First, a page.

So, no, there is no correlation between age and suitability for high political office, whether it be on the side of youth or in support of advancing years. In the end leadership is a question of character, judgement, and nerve, which history reveals has been evident and absent in leaders both young and old.

    Collapse of Serious Politics

    When looked at from another angle, isn't it an indictment that Clinton is more likely to lose the race for the White House as a result of the recent footage of her collapsing rather than previous footage of her clapping and joking about the murder of Libya's Muammar Gaddafi, preparatory to Libya being transformed from a functioning state into a failed state?

    And isn't it also an indictment that Donald Trump may become the 45th President of the United States more by dint of his medical records than the vision for the country he has been outlining in the course of his campaign?  

    Overall, what we are witnessing here is the collapse of anything resembling a serious approach to politics in a country and culture imprisoned behind walls of its own mythology, distorting its regard both of itself and a world grown weary of its arrogance, bullying, hectoring, and the disrespect with which it treats those who refuse to bow to its writ.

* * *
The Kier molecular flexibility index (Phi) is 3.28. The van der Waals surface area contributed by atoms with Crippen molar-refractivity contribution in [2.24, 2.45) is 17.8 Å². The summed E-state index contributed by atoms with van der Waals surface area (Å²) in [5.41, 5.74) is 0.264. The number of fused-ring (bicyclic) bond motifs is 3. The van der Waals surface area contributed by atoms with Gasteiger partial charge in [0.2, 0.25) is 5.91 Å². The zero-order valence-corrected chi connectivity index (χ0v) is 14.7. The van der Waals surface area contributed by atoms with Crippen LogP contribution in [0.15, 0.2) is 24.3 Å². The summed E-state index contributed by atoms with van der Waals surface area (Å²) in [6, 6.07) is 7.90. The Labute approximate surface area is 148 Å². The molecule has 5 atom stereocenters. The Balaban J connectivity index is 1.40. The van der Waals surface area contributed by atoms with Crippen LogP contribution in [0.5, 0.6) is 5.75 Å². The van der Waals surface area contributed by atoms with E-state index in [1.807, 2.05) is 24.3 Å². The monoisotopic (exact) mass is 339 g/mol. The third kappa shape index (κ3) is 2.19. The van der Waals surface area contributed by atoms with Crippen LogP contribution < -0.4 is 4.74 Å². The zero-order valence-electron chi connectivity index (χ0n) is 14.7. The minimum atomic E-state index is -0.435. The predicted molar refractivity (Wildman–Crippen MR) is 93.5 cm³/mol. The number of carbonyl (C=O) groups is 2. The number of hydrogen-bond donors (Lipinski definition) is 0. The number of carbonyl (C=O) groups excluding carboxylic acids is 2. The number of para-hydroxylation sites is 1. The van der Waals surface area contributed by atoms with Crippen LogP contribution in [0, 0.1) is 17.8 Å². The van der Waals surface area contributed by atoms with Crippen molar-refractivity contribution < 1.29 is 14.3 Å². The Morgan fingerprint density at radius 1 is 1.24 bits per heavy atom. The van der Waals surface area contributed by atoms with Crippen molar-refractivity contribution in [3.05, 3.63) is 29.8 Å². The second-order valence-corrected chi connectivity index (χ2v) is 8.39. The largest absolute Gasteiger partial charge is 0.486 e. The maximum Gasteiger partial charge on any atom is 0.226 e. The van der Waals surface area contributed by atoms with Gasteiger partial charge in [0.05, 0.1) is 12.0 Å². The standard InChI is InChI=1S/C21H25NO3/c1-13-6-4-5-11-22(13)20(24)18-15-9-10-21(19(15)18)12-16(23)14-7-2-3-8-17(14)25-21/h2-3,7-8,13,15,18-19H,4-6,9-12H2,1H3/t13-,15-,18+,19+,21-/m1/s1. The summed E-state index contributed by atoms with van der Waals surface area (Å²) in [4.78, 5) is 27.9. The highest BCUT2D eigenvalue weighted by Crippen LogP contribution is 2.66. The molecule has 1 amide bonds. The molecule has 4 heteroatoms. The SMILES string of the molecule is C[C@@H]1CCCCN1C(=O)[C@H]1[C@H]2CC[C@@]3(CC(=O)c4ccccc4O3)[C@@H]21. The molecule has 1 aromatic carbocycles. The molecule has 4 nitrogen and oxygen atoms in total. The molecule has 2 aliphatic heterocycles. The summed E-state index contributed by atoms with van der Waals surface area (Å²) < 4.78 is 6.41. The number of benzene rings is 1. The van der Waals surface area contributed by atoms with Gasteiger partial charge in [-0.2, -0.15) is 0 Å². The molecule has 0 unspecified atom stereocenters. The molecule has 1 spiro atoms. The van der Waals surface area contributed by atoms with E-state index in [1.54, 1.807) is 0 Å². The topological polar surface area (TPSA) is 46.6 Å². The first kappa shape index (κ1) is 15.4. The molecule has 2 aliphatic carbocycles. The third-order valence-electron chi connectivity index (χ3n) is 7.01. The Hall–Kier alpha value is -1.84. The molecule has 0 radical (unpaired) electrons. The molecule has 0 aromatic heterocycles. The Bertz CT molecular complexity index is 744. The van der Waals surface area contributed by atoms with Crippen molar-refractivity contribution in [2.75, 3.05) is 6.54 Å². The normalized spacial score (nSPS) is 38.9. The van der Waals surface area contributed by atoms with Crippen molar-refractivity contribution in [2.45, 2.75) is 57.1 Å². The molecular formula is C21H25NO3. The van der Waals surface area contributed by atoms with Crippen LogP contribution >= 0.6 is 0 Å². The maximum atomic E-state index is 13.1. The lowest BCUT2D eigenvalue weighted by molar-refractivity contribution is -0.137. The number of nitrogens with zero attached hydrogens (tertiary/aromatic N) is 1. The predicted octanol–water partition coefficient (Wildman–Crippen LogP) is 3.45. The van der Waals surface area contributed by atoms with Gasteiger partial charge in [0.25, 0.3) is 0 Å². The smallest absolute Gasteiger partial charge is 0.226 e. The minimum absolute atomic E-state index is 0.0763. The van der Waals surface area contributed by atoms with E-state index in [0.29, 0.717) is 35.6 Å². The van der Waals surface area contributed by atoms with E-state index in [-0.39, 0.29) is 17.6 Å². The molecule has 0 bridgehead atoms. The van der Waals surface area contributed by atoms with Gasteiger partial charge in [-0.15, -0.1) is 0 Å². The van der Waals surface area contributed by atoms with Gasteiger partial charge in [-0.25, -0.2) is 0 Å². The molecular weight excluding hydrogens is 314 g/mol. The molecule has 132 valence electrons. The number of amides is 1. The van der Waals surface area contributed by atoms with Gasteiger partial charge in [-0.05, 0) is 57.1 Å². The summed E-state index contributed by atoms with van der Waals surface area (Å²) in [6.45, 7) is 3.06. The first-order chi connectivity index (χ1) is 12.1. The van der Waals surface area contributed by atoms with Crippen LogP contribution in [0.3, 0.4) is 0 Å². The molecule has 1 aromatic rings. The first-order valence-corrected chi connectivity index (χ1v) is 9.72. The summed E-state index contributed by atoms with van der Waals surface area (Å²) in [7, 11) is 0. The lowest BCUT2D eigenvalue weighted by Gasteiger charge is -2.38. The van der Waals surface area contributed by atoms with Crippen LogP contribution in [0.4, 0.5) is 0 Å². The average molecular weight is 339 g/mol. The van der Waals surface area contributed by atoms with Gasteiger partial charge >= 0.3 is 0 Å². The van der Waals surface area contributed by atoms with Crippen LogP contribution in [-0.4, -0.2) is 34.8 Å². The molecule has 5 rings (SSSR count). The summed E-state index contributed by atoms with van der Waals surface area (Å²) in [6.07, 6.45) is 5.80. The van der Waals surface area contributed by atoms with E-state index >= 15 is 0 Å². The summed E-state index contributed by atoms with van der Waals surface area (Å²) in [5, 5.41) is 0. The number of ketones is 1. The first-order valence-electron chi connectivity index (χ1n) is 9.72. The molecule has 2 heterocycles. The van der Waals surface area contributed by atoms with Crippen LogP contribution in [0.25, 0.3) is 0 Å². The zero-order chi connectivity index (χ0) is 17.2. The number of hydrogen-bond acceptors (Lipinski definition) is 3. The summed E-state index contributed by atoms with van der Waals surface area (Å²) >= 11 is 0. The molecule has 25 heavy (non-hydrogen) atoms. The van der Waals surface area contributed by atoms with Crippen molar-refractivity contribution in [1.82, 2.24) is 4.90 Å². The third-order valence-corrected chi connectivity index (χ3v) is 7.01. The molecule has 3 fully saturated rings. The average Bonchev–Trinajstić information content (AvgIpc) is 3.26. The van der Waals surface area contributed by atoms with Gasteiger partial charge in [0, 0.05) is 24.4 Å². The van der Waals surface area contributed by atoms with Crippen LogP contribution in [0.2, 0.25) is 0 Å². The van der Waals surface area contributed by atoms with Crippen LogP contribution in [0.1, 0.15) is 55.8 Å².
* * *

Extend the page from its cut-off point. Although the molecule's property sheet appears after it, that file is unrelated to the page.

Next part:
Whoever is the next US president, we can only hope that he or she approaches the role with integrity and enough humility to appreciate that just as no human being is spared the ravages of ill health, no nation is spared the consequences of speaking without listening and acting without restraint.

    The views expressed in this article are solely those of the author and do not necessarily reflect the official position of Sputnik.

    The views and opinions expressed in the article do not necessarily reflect those of Sputnik.

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    Tags:
    Hillary's secret illness, presidential campaign, presidency, pneumonia, health, politics, elections, 2016 US Presidential election, Democratic Party, Republican Party, Hillary Clinton, Donald Trump, United States